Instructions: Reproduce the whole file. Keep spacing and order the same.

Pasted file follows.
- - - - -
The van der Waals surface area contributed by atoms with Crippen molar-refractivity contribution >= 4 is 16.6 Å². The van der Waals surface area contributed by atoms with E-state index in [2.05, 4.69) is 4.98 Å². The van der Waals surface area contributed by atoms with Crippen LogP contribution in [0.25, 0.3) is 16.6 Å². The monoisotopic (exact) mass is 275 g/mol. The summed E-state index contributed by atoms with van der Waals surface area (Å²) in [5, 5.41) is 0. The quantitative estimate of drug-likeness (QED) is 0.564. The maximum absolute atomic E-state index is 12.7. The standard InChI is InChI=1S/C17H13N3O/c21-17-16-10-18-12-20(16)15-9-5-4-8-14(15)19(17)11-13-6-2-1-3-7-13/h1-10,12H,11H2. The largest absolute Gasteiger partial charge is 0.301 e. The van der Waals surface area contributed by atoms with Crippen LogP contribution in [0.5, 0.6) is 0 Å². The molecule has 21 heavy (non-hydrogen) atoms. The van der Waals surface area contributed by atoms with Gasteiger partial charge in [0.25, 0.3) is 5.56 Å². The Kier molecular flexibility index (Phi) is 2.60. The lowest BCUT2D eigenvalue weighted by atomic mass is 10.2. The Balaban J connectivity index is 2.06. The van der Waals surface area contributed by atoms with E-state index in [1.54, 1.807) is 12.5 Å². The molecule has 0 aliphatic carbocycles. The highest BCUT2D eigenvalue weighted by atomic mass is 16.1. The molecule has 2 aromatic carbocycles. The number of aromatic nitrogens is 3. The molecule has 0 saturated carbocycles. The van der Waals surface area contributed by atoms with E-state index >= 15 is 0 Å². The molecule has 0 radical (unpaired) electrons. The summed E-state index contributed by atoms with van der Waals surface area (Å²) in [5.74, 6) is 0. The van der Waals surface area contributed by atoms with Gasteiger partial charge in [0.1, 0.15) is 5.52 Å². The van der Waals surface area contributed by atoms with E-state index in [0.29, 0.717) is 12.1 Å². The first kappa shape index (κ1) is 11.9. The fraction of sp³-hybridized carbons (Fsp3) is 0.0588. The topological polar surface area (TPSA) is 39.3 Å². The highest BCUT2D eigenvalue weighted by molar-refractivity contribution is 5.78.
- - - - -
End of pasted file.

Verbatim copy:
The van der Waals surface area contributed by atoms with Crippen molar-refractivity contribution >= 4 is 16.6 Å². The van der Waals surface area contributed by atoms with E-state index in [2.05, 4.69) is 4.98 Å². The van der Waals surface area contributed by atoms with Crippen LogP contribution in [0.25, 0.3) is 16.6 Å². The monoisotopic (exact) mass is 275 g/mol. The summed E-state index contributed by atoms with van der Waals surface area (Å²) in [5, 5.41) is 0. The quantitative estimate of drug-likeness (QED) is 0.564. The maximum absolute atomic E-state index is 12.7. The standard InChI is InChI=1S/C17H13N3O/c21-17-16-10-18-12-20(16)15-9-5-4-8-14(15)19(17)11-13-6-2-1-3-7-13/h1-10,12H,11H2. The largest absolute Gasteiger partial charge is 0.301 e. The van der Waals surface area contributed by atoms with Crippen LogP contribution in [0.5, 0.6) is 0 Å². The molecule has 21 heavy (non-hydrogen) atoms. The van der Waals surface area contributed by atoms with Gasteiger partial charge in [0.25, 0.3) is 5.56 Å². The Kier molecular flexibility index (Phi) is 2.60. The lowest BCUT2D eigenvalue weighted by atomic mass is 10.2. The Balaban J connectivity index is 2.06. The van der Waals surface area contributed by atoms with E-state index in [1.54, 1.807) is 12.5 Å². The molecule has 0 aliphatic carbocycles. The highest BCUT2D eigenvalue weighted by atomic mass is 16.1. The molecule has 2 aromatic carbocycles. The number of aromatic nitrogens is 3. The molecule has 0 saturated carbocycles. The van der Waals surface area contributed by atoms with E-state index >= 15 is 0 Å². The molecule has 0 radical (unpaired) electrons. The summed E-state index contributed by atoms with van der Waals surface area (Å²) in [5.74, 6) is 0. The van der Waals surface area contributed by atoms with Gasteiger partial charge in [0.1, 0.15) is 5.52 Å². The van der Waals surface area contributed by atoms with E-state index in [0.29, 0.717) is 12.1 Å². The first kappa shape index (κ1) is 11.9. The fraction of sp³-hybridized carbons (Fsp3) is 0.0588. The topological polar surface area (TPSA) is 39.3 Å². The highest BCUT2D eigenvalue weighted by molar-refractivity contribution is 5.78.